If you’re a large media organization that publishes a lot of Video on Demand (VOD) content you may want to read the below post on how to save more than 30% in VOD bandwidth bills without compromising the quality of your videos or the degrading the user experience.
Objective – Save bandwidth costs on VOD without any changing the video itself
Current mechanism –
This is how all the existing flash based video players play out the VOD content – when the user starts playing out a video, the player starts downloading the entire video in the background. This happens irrespective of the fact whether the user is going to watch the entire video or not. With high speed internet connectivity these days, the time taken to download the video is usually much faster than the playout time of the video.
For e.g. say a user is watching a 2 minute video clip which could easily be 20 MB plus depending on the encoding quality and FPS. As the video starts playing, the player starts downloading the rest of the 20 MB video in the background What if the user moves on to another page or website after watching only half of the video?
There are two problems with the current approach –
- Wasted bandwidth – As you can guess, in the above example if the user only watched half of the video then the bandwidth is wasted downloading the entire clip. This is wasted bandwidth both for the content provider as well as the user. They’re both being charged for the bytes transferred.
- Blocked server connection – as the video player is downloading the rest of the video in the background, it results in a blocked server-side connection until the video is fully downloaded.
Proposed mechanism –
Summary – Change the flash player to fetch the video in segments instead of downloading it all in one go.
Say when the user starts playing the 2 minute video, only the next 30 seconds worth of video is pre-fetched. As the user approaches the 15 second viewing mark, the next 15 seconds worth of video is downloaded. A new 15 second video segment is fetched every time the user finishes watching the current 15 second segment. Every time the video player needs to fetch the video, it establishes a new connection and releases it once the segment is downloaded.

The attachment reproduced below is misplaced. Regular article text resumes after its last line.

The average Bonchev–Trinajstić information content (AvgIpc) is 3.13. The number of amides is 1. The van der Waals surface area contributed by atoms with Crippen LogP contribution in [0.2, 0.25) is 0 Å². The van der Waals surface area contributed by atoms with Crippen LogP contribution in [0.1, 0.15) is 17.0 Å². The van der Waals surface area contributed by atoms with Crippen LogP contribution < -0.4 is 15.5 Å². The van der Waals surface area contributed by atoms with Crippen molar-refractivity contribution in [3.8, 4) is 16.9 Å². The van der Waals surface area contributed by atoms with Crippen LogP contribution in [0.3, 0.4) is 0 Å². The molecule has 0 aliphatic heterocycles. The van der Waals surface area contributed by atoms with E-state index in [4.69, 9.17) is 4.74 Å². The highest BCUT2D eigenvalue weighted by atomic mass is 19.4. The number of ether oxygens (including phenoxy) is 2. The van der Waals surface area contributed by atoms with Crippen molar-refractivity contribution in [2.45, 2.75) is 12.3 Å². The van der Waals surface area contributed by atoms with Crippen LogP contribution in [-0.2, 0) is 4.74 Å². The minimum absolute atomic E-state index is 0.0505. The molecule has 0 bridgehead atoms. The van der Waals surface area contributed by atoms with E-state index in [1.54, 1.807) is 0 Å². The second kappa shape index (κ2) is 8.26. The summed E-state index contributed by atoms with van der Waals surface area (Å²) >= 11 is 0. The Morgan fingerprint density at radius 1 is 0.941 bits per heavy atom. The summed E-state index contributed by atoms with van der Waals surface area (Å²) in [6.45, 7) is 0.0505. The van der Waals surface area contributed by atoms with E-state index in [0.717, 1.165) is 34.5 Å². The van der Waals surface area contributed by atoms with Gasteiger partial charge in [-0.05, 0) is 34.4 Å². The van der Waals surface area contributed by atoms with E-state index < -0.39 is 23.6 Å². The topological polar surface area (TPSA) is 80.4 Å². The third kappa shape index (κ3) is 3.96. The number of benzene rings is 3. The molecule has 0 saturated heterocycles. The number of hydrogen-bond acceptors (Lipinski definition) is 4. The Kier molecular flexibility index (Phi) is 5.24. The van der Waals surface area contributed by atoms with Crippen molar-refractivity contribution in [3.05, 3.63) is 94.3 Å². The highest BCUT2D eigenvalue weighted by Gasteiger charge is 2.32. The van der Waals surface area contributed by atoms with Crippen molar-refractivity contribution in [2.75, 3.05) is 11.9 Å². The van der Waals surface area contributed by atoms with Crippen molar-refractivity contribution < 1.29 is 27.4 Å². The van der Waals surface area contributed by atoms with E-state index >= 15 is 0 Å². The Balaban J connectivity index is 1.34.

In the above mentioned approach, the video is downloaded in chunks depending on how much the user has watched and not all at once.
There are two advantages with the proposed approach –
- Reduction of wasted bandwidth – Say if the user watches only 1 minute of the video, the downloaded part of the video would be for approximately 1 min, 15 seconds – 12 MB. A saving of 8 MB from the previous scenario. That’s a 40% saving in bandwidth consumed both for the user as well as the video hosting provider.
- Better scalability – every time the video player needs to fetch a segment, it makes a new connection to the server which is released as soon as the segment is downloaded. This mechanism ensures that a connection to the server is not blocked until the entire video is downloaded. This is akin to a connection pool mechanism which frees up the server to serve other connections.
One of the key assumptions in the above approach is that a user may not watch the full length of the video. The saved bandwidth comes from the part of the video that the user abandons or doesn’t watch. As a part of an experiment, I had instrumented the video player for one of our properties to find out whether people watch VODs in the entirety or abandon them midway. On one of our high traffic properties we found that almost a third of the users don’t end up watching the video till the very end.
Actual live results –
I have been lucky enough to try out this theory on heavy-traffic sites. The results have been fantastic. No user complaints about the video experience, and we’ve ended up saving over 30% costs via reduced bandwidth bills. Want to see the video live in action, check it out here on Moneycontrol videos. You’ll notice the experience is pretty seamless.
This is purely a client side solution (and so easy to implement) without you having to change anything on the server-side or in the video itself. It’s been tested and works fine with both Akamai and Tata/Bitgravity CDNs. The approach works for both FLVs as well as (hinted) MP4 video files.
ps: Would you like to know how to modify or write a flash video player that would download videos in segments or chunks instead of the entire thing at once? Let me know via the comments. If I get enough requests, I’ll write up a post explaining various approaches on how to do it. Else, I’ll assume you are a smart bunch that knows how to do it.